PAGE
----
you search for the signs of daybreak in what little light spills out of bus.
your own divided face in the pair of glasses
on an oldman`s nose
is all the countryside you get to see.

you seem to move continually forward.
toward a destination
just beyond the castemark beyond his eyebrows.

outside, the sun has risen quitely
it aims through an eyelet in the tarpaulin
and shoots at the oldman`s glasses.

a sawed off sunbeam comes to rest gently against the driver`s right temple.
the bus seems to change direction.
at the end of bumpy ride with your own face on the either side

when you get off the bus.
you dont step inside the old man`s head.

The Bus, what sort of bus is it? Whom is it taking? Where are they going? Is Kolatkar with them? Is he gossiping with?  Or, taking a note of just to be poetical about? Such a thing it happens with the people going on a pilgrimage. Now the question arises in mind, how holy are we? How much virtuous? How chaste and religious from our within? Is he speaking in Marathi or English? Is he a Marathi man or an English man going on a pilgrimage? Jejuri, is it a faithful’s journey or a sceptic’s? Whose journey is it?

How the Marathi people boarding the bus? How the pilgrims? How the Indian mass in their attire? What about their progress to see in terms of John Bunyan? How the journey taken winding unto like the Up-hill of C.G. Rossetti? Were there private buses at that time? How had it been the condition of the govt. buses? Something also depends on management and maintenance and on the condition of roads whatever be that he is taking irony, fun and humour to be on his side to elaborate upon, clutching faith and doubt side by side he is going to Khandoba somewhat away from Pune. But thirty kilometre journey and that by bus is no pilgrimage. Had he been on foot, the experiences would have been otherwise and with strict adherence to the nomenclature of the local folks what one should take and what not while on the way.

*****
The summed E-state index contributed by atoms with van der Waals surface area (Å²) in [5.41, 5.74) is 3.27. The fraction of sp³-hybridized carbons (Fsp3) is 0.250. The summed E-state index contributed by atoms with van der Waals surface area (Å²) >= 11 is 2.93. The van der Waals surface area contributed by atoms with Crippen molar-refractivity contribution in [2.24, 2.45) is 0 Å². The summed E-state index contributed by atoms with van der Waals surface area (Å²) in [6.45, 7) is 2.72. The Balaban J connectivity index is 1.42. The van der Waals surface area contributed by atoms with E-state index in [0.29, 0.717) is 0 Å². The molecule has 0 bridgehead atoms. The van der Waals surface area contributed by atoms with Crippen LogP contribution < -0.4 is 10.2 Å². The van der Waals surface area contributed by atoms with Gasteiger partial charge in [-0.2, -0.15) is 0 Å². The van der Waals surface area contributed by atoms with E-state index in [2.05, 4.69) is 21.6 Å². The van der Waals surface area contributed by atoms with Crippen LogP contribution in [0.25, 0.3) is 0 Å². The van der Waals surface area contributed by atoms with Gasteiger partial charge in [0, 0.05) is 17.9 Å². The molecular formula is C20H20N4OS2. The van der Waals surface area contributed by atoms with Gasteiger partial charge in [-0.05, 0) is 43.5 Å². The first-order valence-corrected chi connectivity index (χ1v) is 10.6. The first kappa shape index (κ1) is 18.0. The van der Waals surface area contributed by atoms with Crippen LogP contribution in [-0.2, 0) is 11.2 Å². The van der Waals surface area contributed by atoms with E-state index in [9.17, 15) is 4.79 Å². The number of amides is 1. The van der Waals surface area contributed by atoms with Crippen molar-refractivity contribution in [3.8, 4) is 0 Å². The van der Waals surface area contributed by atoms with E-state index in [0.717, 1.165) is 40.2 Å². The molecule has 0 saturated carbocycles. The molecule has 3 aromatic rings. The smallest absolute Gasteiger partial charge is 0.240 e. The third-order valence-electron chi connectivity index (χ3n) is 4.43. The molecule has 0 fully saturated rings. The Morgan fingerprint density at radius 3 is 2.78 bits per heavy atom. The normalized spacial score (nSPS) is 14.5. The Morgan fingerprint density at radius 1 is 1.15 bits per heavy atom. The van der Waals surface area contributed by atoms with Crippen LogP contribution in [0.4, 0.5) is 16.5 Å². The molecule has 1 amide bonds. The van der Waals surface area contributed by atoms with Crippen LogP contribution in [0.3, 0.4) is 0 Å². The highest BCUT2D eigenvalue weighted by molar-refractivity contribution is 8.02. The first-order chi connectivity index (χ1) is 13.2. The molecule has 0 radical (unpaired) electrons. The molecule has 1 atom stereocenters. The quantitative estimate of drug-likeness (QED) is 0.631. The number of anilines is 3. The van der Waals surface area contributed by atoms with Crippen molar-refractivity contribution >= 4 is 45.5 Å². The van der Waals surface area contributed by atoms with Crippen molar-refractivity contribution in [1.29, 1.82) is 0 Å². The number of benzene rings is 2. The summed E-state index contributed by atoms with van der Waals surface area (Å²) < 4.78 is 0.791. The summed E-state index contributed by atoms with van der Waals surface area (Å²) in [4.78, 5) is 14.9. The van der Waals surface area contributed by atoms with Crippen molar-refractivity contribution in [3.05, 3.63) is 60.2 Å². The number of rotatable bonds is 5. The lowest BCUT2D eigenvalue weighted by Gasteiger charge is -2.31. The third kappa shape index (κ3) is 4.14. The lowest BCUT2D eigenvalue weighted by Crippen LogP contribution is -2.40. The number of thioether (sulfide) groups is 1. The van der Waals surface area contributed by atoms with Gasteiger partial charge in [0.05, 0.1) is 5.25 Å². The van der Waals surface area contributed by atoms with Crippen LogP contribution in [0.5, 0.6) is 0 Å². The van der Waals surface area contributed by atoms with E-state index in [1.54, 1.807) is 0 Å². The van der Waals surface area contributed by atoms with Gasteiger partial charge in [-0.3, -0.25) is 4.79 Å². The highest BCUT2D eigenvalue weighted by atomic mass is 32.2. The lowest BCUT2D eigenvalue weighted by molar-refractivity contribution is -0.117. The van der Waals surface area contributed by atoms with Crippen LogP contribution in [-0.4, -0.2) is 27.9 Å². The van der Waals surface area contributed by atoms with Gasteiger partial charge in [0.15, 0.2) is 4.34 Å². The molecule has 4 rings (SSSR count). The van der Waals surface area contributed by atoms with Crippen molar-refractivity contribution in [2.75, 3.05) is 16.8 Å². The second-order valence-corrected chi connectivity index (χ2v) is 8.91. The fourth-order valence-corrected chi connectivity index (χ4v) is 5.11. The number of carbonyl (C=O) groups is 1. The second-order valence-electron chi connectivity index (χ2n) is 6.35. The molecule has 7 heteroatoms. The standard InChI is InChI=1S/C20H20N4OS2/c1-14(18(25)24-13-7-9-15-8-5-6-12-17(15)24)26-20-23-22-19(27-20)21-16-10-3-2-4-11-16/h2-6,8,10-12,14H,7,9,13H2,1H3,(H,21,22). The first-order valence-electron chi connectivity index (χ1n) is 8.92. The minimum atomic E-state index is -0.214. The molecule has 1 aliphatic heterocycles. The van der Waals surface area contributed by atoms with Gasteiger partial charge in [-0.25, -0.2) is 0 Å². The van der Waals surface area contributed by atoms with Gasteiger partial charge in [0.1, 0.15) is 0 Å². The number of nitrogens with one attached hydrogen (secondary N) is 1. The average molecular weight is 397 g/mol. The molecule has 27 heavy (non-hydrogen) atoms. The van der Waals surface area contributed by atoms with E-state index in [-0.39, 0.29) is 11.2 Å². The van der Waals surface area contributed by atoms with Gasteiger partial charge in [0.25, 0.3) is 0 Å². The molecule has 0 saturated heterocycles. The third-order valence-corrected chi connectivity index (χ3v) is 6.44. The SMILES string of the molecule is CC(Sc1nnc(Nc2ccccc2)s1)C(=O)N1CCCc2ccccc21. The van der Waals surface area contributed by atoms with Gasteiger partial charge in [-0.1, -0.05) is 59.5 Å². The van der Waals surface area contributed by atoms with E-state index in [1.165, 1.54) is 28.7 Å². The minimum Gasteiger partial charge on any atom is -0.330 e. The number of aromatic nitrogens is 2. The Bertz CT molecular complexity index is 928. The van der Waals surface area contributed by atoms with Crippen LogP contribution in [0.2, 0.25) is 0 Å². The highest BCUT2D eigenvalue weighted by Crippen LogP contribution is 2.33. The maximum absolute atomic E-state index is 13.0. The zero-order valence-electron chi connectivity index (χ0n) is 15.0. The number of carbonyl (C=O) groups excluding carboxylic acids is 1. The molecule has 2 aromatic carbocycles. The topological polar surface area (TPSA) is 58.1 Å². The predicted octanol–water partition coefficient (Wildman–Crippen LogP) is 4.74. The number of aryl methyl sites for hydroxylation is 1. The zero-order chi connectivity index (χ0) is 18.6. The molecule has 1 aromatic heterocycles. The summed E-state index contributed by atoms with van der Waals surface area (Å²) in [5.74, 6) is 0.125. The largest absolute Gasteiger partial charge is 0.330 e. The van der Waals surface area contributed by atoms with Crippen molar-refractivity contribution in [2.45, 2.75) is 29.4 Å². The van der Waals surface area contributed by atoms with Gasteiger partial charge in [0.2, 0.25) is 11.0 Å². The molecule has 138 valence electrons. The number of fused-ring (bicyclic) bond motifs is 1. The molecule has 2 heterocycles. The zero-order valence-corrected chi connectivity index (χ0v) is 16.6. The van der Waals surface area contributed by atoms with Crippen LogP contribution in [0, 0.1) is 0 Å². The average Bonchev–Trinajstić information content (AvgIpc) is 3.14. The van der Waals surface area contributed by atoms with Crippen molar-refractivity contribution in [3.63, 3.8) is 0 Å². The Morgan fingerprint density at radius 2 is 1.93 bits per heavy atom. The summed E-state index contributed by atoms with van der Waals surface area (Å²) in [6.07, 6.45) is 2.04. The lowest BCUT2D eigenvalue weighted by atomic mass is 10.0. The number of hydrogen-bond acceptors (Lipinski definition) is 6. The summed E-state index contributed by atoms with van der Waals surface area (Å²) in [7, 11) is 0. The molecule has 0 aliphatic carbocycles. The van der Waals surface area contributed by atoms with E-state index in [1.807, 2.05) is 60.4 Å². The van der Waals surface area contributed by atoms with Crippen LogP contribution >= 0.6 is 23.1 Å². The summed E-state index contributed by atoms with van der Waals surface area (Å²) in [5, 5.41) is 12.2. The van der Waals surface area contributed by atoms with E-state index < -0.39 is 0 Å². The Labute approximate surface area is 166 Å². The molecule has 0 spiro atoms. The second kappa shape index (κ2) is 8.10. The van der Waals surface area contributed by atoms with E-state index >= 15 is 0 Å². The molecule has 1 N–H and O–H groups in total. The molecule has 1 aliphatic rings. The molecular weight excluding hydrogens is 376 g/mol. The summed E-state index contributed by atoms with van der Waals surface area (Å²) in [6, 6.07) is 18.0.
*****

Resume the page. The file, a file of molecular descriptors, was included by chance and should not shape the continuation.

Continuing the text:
Did the pilgrims start in the night time or early in the morning when it was still dark? Had they taken a bath or intended on taking in the pond adjacent to the temple complex? 

Tea they would not have then, might have sherbet, molasses mixed water, had it been the morning time journey. Some would have started nirjala, without taking water. 

The poems included in Jejuri are Khandoba poems, Jejuri temple poems celebratory of the journey undertaken in the company of the pilgrims, a bumpy bus ride undertaken, but Kolatkar here marking the rush and jostle not, but blind faith holding the ragged men, presenting them as superstitious Indian rural mass.

There is not much of faith, but of the ride and the bus and faith swaying in between, faith which is so frail and shaky as light is falling. The sunbeam dazzling upon, piercing through the flap holes or the streak glowing over the head of the driver and the turn he trying to compromise to reach the journey end show the search for faith and where it is found.
The Bus as a poem conjures upon the imagery of the buses tripping, shipping off to the Sagar Islands during Makar Shankranti and beating the cold winter waves the pilgrims flock to the landscape for a holy dip to be absolved of sins. A sea of people moving to, unmindful of the tiresome journey just for faith’s sake putting them into trouble without feeling their inner space, taking their heart into confidence as God knows what they will in the end? But can sins be? How to purge the heart of evils? 


More by :  Bijay Kant Dubey